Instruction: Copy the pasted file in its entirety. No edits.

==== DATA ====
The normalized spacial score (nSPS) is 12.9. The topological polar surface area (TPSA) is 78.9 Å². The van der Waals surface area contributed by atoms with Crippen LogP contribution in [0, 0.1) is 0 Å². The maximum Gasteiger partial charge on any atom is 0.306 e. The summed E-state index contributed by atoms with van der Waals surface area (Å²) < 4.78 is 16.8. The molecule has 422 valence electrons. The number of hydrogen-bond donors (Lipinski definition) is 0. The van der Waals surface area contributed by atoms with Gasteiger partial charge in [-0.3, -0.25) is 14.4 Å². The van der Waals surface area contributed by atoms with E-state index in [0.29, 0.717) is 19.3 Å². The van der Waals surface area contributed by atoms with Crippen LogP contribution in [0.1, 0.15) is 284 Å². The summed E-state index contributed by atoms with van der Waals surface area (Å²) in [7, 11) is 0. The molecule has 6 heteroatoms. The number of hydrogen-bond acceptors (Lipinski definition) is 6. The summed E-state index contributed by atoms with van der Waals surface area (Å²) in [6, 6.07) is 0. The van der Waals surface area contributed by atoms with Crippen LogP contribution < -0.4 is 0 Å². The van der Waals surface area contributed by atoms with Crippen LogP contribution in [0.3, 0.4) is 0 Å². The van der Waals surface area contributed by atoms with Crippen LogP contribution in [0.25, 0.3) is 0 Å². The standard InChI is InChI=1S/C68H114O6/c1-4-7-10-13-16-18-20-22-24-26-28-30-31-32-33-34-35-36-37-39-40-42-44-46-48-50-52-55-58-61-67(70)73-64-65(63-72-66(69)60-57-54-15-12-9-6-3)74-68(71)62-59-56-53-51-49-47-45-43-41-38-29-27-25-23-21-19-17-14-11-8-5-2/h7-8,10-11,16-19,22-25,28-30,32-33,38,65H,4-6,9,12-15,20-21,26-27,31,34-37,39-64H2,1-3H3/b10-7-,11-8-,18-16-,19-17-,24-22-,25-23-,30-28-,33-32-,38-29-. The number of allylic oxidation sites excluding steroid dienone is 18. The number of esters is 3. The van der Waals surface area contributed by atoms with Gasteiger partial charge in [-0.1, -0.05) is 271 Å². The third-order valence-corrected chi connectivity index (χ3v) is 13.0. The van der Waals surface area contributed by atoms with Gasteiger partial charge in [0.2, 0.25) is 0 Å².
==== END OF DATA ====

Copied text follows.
The normalized spacial score (nSPS) is 12.9. The topological polar surface area (TPSA) is 78.9 Å². The van der Waals surface area contributed by atoms with Crippen LogP contribution in [0, 0.1) is 0 Å². The maximum Gasteiger partial charge on any atom is 0.306 e. The summed E-state index contributed by atoms with van der Waals surface area (Å²) < 4.78 is 16.8. The molecule has 422 valence electrons. The number of hydrogen-bond donors (Lipinski definition) is 0. The van der Waals surface area contributed by atoms with Gasteiger partial charge in [-0.3, -0.25) is 14.4 Å². The van der Waals surface area contributed by atoms with E-state index in [0.29, 0.717) is 19.3 Å². The van der Waals surface area contributed by atoms with Crippen LogP contribution in [0.1, 0.15) is 284 Å². The summed E-state index contributed by atoms with van der Waals surface area (Å²) in [7, 11) is 0. The molecule has 6 heteroatoms. The number of hydrogen-bond acceptors (Lipinski definition) is 6. The summed E-state index contributed by atoms with van der Waals surface area (Å²) in [6, 6.07) is 0. The van der Waals surface area contributed by atoms with Crippen LogP contribution < -0.4 is 0 Å². The van der Waals surface area contributed by atoms with Crippen LogP contribution in [0.3, 0.4) is 0 Å². The van der Waals surface area contributed by atoms with Crippen LogP contribution in [0.25, 0.3) is 0 Å². The standard InChI is InChI=1S/C68H114O6/c1-4-7-10-13-16-18-20-22-24-26-28-30-31-32-33-34-35-36-37-39-40-42-44-46-48-50-52-55-58-61-67(70)73-64-65(63-72-66(69)60-57-54-15-12-9-6-3)74-68(71)62-59-56-53-51-49-47-45-43-41-38-29-27-25-23-21-19-17-14-11-8-5-2/h7-8,10-11,16-19,22-25,28-30,32-33,38,65H,4-6,9,12-15,20-21,26-27,31,34-37,39-64H2,1-3H3/b10-7-,11-8-,18-16-,19-17-,24-22-,25-23-,30-28-,33-32-,38-29-. The number of allylic oxidation sites excluding steroid dienone is 18. The number of esters is 3. The van der Waals surface area contributed by atoms with Gasteiger partial charge in [-0.1, -0.05) is 271 Å². The third-order valence-corrected chi connectivity index (χ3v) is 13.0. The van der Waals surface area contributed by atoms with Gasteiger partial charge in [0.2, 0.25) is 0 Å².